I always knew there is something I call the “unintended benefit”, that is a consequence of how we engage certain problems in our daily living. It’s unintended because you never meant to get that benefit but you get it anyway just because you did something to an unrelated problem.
To be unintended, it has to be unforseened as well, and most usually the benefit will go unnoticed as well, until you finally realise it. That is why it’s quite hard for me to think of actual examples to tell. However, I manage to catch 2 of these situation just before the benefit is realised.
The first encounter occurred when I was on my way home one day. I walked through a bus stop from the side on one end and as I reached the other end of it, I spotted a pool of water in my way on the ground. At this point, I was faced with an obstacle which I had to overcome. Doesn’t sound like a big deal, and all I did was to instinctively side step around it and continue my travel. And as I did so, a drop of dirty-bus-stop-roof-top water dripped from above right into the pool. That was the “unintended benefit” of not getting wet from above.
This might be trivial at first, but if you think about it, there are more ways than just side stepping around the pool of water to overcome it. I could have tipped toe across, or I could jump over it or better still I could have ignored it and continue in a direct path. However, all of these could have got me wet from head down. It was unintended because I was instinctively trying to avoid getting my shoes wet, but I prevented my hair from getting wet as well.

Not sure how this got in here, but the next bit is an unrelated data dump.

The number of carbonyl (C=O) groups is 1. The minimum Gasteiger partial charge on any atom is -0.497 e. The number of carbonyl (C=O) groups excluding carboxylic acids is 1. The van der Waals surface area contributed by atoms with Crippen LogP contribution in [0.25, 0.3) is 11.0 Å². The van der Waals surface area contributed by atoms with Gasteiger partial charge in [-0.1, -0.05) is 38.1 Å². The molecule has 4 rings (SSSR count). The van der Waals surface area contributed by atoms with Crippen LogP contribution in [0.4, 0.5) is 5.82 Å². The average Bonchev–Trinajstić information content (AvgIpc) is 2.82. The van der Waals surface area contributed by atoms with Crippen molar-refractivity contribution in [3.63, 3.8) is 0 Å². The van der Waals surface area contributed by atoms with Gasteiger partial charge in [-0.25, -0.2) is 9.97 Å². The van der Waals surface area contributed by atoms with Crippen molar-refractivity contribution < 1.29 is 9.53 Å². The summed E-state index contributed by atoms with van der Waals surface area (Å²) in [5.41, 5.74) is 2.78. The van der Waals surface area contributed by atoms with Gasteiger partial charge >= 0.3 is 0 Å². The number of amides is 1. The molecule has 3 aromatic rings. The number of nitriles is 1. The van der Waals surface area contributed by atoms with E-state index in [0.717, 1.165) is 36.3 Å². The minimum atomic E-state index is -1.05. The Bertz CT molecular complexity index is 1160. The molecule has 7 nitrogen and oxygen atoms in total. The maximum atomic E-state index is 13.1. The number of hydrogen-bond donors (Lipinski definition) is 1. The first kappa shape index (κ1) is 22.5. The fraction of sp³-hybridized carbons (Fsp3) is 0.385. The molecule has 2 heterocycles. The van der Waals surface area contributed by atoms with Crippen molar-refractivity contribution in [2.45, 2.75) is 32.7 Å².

Another example of this unintended benefit is to do with buses when negotiating a right turn at a cross road junction. Buses do not start from the right most lane because they are long and tend to require a large turning angle. They are also slower than cars turning into the same street. Hence to overcome the right turn, the bus has to steer itself to the left first, then right into the street safely. We can spot a couple of unintended benefits here. Firstly, smaller vehicals can do the right turn on the right most lanes at their normal speeds, not needing to wait for the slower bus and it’s also safer because the driver’s view is not obstructed by the bus. Secondly, buses here stop on the left most side of the lane at bus stops, hence by making the turn from the left, they end up on the correct lane that they would be stopping on.
I think this is very different from the notion of causual systems or the idea of a deterministic world. It is about how the circumstances are set up in a way that there might be a best method to solve your initial problem and then gaining the rest of the benefits that follows through.
If you can think of any other examples or if you have any thoughts on this, feel free to comment.